Top prelate to voters: Pray, don’t elect corrupt bets
ANGELES CITY, Philippines—Lingayen-Dagupan Archbishop Socrates Villegas, president of the Catholic Bishops Conference of the Philippines, reiterated the Church’s call for voters not to elect corrupt candidates to office.
Villegas, interviewed after he led in the celebration of the Mass that opened the ecclesiastical exhibit Obra Sagrada at SM Clark on Saturday, cited Pope Francis’ statement in Malacañang during his visit early this year.
“Pope Francis said corruption is the biggest cross that is being carried by the Filipino nation.”
“Sinners can be forgiven but you cannot forgive the corrupt because they do not ask for forgiveness. They are not bothered by their actions. Let’s try to keep the Pope’s message in mind,” he said in Filipino.
“If we say that corruption is one of our nation’s deepest scars and heaviest cross, and if candidates already have a history of corruption, let’s think twice, thrice, a hundred times before voting for them,” he said also in Filipino.
As in previous elections, however, the Catholic Church will not endorse any candidates, he said.
“The Church is not a political troublemaker. The Church is not a social troublemaker. The Church is a conscience troublemaker. The role of the Church is not to disturb society, not to disturb politics. The role of the Church is to disturb the conscience so that a disturbed conscience that is attuned to the norms of the Lord will be able to improve society. Change begins with the transformation of conscience,” he said.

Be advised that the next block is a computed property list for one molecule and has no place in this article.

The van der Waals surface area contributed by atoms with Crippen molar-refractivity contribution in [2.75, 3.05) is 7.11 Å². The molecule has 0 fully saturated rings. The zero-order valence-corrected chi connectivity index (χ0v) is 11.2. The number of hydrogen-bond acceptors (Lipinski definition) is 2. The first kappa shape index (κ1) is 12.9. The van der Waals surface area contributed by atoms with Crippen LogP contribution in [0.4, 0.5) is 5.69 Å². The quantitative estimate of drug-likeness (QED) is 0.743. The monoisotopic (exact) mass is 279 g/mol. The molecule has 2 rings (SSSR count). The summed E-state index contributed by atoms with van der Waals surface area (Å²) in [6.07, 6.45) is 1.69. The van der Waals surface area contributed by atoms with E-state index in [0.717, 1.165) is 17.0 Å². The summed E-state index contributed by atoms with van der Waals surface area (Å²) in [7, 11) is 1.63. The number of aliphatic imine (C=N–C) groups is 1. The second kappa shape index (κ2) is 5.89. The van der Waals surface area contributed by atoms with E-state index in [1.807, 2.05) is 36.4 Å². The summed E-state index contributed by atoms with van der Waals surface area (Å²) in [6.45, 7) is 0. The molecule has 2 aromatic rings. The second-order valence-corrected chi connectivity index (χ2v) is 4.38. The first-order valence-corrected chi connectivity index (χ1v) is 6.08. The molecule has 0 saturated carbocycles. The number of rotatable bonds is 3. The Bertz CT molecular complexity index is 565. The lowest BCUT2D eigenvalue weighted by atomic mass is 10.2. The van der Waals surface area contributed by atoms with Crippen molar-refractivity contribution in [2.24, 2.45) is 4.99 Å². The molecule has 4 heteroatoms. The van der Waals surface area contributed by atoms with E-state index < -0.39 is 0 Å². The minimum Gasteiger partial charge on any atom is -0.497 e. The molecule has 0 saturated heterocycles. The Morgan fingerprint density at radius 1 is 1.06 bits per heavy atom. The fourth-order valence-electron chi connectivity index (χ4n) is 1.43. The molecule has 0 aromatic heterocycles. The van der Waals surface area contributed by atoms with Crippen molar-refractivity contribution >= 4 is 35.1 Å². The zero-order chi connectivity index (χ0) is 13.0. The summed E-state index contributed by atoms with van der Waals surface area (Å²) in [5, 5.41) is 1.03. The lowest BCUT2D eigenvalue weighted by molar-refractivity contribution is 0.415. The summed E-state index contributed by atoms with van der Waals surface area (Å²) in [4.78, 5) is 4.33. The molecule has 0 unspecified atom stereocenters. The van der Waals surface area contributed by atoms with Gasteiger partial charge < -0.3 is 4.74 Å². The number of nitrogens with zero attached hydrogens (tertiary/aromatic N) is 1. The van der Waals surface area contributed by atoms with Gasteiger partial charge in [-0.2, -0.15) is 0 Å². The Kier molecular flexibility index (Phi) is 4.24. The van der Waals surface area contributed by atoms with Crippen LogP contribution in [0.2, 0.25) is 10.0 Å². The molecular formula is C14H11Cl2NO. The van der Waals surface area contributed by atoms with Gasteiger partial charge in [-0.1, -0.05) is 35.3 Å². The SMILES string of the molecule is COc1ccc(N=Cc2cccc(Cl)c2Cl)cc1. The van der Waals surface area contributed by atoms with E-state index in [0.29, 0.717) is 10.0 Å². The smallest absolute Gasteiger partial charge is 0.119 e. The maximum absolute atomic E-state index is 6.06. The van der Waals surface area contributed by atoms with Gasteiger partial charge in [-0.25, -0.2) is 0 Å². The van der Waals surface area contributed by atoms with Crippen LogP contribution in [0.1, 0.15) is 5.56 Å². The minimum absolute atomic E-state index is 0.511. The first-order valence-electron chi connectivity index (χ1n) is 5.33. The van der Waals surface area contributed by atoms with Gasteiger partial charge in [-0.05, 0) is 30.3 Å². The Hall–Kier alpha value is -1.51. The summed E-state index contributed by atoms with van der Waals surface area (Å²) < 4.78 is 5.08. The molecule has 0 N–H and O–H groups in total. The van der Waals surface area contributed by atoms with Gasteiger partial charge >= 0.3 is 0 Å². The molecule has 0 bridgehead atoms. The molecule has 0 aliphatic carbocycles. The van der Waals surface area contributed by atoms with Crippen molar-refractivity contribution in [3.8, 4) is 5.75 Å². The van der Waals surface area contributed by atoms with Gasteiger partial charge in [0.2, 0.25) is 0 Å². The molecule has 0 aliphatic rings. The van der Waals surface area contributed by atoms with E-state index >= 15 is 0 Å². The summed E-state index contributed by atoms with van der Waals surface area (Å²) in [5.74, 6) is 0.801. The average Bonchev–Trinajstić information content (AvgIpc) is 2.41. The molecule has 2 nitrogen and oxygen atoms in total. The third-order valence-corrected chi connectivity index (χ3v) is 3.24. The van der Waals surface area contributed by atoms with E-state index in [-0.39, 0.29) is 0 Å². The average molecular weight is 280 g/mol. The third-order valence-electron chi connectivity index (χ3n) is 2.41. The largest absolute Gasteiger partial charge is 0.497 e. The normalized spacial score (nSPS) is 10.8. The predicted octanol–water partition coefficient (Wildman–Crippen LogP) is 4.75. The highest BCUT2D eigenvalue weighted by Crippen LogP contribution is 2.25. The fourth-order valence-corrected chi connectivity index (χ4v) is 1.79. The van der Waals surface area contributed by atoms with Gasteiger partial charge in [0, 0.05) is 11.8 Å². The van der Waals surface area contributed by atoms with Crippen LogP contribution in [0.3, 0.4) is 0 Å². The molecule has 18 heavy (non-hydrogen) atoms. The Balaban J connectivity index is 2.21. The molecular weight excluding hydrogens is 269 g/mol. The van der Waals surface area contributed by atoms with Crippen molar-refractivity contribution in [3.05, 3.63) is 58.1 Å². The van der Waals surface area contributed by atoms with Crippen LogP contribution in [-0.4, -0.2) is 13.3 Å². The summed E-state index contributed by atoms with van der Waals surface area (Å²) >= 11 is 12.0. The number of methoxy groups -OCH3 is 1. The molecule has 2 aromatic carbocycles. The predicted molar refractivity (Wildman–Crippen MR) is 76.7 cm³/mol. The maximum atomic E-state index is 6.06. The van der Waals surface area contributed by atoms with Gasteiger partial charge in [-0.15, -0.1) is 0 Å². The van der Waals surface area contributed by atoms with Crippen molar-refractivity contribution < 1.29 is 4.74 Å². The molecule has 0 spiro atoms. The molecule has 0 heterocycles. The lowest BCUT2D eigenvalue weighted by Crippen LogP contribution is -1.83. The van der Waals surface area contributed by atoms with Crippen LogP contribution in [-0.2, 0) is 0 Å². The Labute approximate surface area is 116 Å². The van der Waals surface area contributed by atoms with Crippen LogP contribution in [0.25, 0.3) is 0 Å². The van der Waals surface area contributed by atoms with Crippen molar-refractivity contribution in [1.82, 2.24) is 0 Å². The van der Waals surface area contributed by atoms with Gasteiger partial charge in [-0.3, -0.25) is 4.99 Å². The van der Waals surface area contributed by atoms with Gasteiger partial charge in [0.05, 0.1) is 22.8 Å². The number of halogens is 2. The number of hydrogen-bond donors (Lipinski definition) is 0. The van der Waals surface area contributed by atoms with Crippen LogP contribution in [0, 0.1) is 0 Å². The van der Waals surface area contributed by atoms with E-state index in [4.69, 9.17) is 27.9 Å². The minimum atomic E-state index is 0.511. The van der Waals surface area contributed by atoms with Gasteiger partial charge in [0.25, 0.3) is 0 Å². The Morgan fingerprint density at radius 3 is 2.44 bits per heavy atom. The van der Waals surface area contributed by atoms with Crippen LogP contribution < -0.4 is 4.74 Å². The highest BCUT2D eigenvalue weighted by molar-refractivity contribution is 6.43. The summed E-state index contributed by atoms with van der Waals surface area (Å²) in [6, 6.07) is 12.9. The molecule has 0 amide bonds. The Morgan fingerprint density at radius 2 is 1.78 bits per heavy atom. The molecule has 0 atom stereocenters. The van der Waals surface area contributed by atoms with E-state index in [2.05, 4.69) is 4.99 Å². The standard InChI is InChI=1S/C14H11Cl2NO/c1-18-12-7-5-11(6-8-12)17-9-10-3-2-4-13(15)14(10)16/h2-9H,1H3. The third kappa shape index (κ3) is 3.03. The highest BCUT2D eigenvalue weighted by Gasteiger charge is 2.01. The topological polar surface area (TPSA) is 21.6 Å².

He appealed to the candidates to bring close to their heart the poor, the youth and unborn children. “We will not be able to see God if we are blind to the poor right now,” Villegas said.
Villegas said that as a priest his advice to both voters and candidates was to pray.
“Candidates should not only pray to win but pray to ask themselves and their consciences: Will my [running for public office] be good for my soul? Will this be good for our country?”
“To win is easy. The questions are, ‘Will this bring me close to God? Is this for the sake of the country?’” he said.
Villegas said praying means listening to God who speaks through the conscience.“I hope the voters and candidates would listen to their conscience,” he said.
Praying, he said, is also “listening to people, to Christian communities, to our nation.”
“Let me warn the candidates. Many will whisper to you that you will win, that you are the best and that you are the one who can offer the best solution to our country. But let us also listen to the grief of the poor who cannot come close to whisper or are forgotten. They are important to our decision to run for public office,” he said.
Villegas urged voters and candidates alike to follow the law because, in that way, “we are not only followers of God but also patriotic people.”
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